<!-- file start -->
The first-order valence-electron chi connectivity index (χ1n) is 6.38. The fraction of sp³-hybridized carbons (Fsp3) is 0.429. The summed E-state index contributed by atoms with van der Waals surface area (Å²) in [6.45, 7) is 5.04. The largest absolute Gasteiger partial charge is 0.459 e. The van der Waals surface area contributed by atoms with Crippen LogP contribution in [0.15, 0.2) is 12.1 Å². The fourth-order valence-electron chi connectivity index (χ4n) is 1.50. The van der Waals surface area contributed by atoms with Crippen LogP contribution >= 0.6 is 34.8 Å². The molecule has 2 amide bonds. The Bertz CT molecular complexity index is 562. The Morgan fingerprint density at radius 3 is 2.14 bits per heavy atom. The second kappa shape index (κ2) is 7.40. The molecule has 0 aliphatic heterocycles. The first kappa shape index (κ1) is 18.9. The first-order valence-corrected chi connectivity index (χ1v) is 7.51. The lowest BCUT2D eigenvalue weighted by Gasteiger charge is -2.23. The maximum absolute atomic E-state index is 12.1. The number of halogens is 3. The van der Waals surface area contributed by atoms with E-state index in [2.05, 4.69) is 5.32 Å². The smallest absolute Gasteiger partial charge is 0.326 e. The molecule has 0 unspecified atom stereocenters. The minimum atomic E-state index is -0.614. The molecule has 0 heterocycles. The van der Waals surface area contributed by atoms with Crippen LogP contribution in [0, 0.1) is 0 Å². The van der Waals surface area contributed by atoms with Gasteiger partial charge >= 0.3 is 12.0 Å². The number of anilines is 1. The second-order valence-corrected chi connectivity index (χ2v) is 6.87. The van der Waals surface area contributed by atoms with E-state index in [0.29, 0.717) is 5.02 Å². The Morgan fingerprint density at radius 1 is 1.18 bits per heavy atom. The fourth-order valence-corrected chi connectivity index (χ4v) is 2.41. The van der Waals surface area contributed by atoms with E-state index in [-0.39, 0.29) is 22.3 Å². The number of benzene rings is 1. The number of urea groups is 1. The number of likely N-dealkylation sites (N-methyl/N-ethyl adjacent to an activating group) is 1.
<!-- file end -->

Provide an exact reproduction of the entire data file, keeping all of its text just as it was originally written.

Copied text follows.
The first-order valence-electron chi connectivity index (χ1n) is 6.38. The fraction of sp³-hybridized carbons (Fsp3) is 0.429. The summed E-state index contributed by atoms with van der Waals surface area (Å²) in [6.45, 7) is 5.04. The largest absolute Gasteiger partial charge is 0.459 e. The van der Waals surface area contributed by atoms with Crippen LogP contribution in [0.15, 0.2) is 12.1 Å². The fourth-order valence-electron chi connectivity index (χ4n) is 1.50. The van der Waals surface area contributed by atoms with Crippen LogP contribution >= 0.6 is 34.8 Å². The molecule has 2 amide bonds. The Bertz CT molecular complexity index is 562. The Morgan fingerprint density at radius 3 is 2.14 bits per heavy atom. The second kappa shape index (κ2) is 7.40. The molecule has 0 aliphatic heterocycles. The first kappa shape index (κ1) is 18.9. The first-order valence-corrected chi connectivity index (χ1v) is 7.51. The lowest BCUT2D eigenvalue weighted by Gasteiger charge is -2.23. The maximum absolute atomic E-state index is 12.1. The number of halogens is 3. The van der Waals surface area contributed by atoms with E-state index in [2.05, 4.69) is 5.32 Å². The smallest absolute Gasteiger partial charge is 0.326 e. The molecule has 0 unspecified atom stereocenters. The minimum atomic E-state index is -0.614. The molecule has 0 heterocycles. The van der Waals surface area contributed by atoms with Crippen LogP contribution in [0, 0.1) is 0 Å². The van der Waals surface area contributed by atoms with Gasteiger partial charge >= 0.3 is 12.0 Å². The number of anilines is 1. The second-order valence-corrected chi connectivity index (χ2v) is 6.87. The van der Waals surface area contributed by atoms with E-state index in [0.29, 0.717) is 5.02 Å². The Morgan fingerprint density at radius 1 is 1.18 bits per heavy atom. The fourth-order valence-corrected chi connectivity index (χ4v) is 2.41. The van der Waals surface area contributed by atoms with E-state index in [-0.39, 0.29) is 22.3 Å². The number of benzene rings is 1. The number of urea groups is 1. The number of likely N-dealkylation sites (N-methyl/N-ethyl adjacent to an activating group) is 1.